As for depression and anxiety, this is what the, “If you’re feeling low, you may not realize that lack of sleep is the culprit. But even small levels of sleep deprivation over time can chip away at your happiness. You might see that you’re less enthusiastic, more irritable, or even have some of the symptoms of clinical depression, such as feeling persistently sad or empty. All these alterations to your mood can affect not only your individual mental health, but your relationships and family dynamics as well.
The link between sleep and mood has been seen over and over by researchers and doctors. For example, people with insomnia have greater levels of depression and anxiety than those who sleep normally. They are 10 times as likely to have clinical depression and 17 times as likely to have clinical anxiety. The more a person experiences insomnia and the more frequently they wake at night as a result, the higher the chances of developing depression.”
While it may seem like a pain or even impossible to make time to go to bed earlier, in the long run the rest allows our bodies and brains to run more efficiently and therefore healthier.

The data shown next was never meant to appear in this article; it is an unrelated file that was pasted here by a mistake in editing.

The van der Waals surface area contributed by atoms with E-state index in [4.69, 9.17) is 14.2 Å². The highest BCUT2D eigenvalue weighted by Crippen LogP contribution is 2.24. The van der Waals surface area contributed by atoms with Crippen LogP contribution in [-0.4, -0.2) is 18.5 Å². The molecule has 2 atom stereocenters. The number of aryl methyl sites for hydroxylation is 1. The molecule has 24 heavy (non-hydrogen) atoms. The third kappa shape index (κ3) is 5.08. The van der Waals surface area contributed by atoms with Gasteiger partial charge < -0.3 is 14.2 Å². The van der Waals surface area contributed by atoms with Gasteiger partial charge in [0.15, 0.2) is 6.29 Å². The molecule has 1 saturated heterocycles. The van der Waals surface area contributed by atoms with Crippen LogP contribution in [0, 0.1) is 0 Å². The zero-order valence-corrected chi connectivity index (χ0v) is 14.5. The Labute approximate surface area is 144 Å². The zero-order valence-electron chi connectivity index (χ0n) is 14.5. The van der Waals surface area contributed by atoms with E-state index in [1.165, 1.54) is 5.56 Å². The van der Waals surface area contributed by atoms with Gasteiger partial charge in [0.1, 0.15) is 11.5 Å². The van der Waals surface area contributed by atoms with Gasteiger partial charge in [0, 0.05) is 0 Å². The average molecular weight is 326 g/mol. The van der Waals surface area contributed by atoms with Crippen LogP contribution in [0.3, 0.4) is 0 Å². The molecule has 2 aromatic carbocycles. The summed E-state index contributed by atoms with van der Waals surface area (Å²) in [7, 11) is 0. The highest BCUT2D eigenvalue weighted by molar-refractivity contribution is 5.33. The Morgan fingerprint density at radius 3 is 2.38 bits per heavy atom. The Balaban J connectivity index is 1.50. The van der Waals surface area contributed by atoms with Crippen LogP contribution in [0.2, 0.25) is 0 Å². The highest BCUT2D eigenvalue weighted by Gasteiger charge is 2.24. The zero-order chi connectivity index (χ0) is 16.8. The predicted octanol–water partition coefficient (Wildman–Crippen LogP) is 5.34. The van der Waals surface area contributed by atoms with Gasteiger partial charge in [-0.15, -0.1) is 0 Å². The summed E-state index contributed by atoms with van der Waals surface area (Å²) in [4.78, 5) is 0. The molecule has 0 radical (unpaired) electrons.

You may be dehydrated
A few months ago my doctor told me I was dehydrated. I didn’t feel thirsty. But I know it’s a struggle for me to drink water and it was entirely possible. She told me I had trained my body not to tell me when I’m thirsty because it’s forgotten how. Since then, I’ve been reading about the effects of being even slightly dehydrated and I was surprised by what I read.
Drinking water helps your brain function. Inthey discuss studies that were conducted where participants experienced fatigue, adverse changes in mood, anxiety, and difficulty concentrating at even a mild level of dehydration.
In reading the bookby Bonnie St. John she recommended drinking a glass of water prior to and after each meal in order to get in a minimum of six glasses a day, which I thought was a great tip.
There is so much about self-care and mental health that comes from an awareness of certain things, and what makes it difficult is not only the time it takes but also that every single person is different. Our likes and dislikes vary. Our individual habits are different. The way we take care of (or don’t take care of) our bodies, what they are missing, and how it impacts our mental health can be a mystery to some of us. Educating ourselves in some of these areas can bring understanding and change, especially when sometimes it feels like there is so much to learn. Little habits, like these, and finding what works for you can make a difference.